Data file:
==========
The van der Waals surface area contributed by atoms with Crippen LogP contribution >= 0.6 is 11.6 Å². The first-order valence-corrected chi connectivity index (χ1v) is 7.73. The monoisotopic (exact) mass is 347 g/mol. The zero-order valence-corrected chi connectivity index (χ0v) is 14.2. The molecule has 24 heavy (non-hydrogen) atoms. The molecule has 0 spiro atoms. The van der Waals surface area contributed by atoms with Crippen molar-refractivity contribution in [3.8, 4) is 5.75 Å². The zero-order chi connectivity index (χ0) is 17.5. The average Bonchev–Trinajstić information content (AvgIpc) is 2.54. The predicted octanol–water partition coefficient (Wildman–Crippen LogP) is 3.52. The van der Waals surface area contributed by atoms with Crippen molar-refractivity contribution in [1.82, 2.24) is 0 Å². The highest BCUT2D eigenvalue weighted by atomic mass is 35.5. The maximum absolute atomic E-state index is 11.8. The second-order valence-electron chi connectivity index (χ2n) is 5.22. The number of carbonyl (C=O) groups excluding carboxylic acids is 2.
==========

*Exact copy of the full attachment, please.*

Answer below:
The van der Waals surface area contributed by atoms with Crippen LogP contribution >= 0.6 is 11.6 Å². The first-order valence-corrected chi connectivity index (χ1v) is 7.73. The monoisotopic (exact) mass is 347 g/mol. The zero-order valence-corrected chi connectivity index (χ0v) is 14.2. The molecule has 24 heavy (non-hydrogen) atoms. The molecule has 0 spiro atoms. The van der Waals surface area contributed by atoms with Crippen molar-refractivity contribution in [3.8, 4) is 5.75 Å². The zero-order chi connectivity index (χ0) is 17.5. The average Bonchev–Trinajstić information content (AvgIpc) is 2.54. The predicted octanol–water partition coefficient (Wildman–Crippen LogP) is 3.52. The van der Waals surface area contributed by atoms with Crippen molar-refractivity contribution in [1.82, 2.24) is 0 Å². The highest BCUT2D eigenvalue weighted by atomic mass is 35.5. The maximum absolute atomic E-state index is 11.8. The second-order valence-electron chi connectivity index (χ2n) is 5.22. The number of carbonyl (C=O) groups excluding carboxylic acids is 2.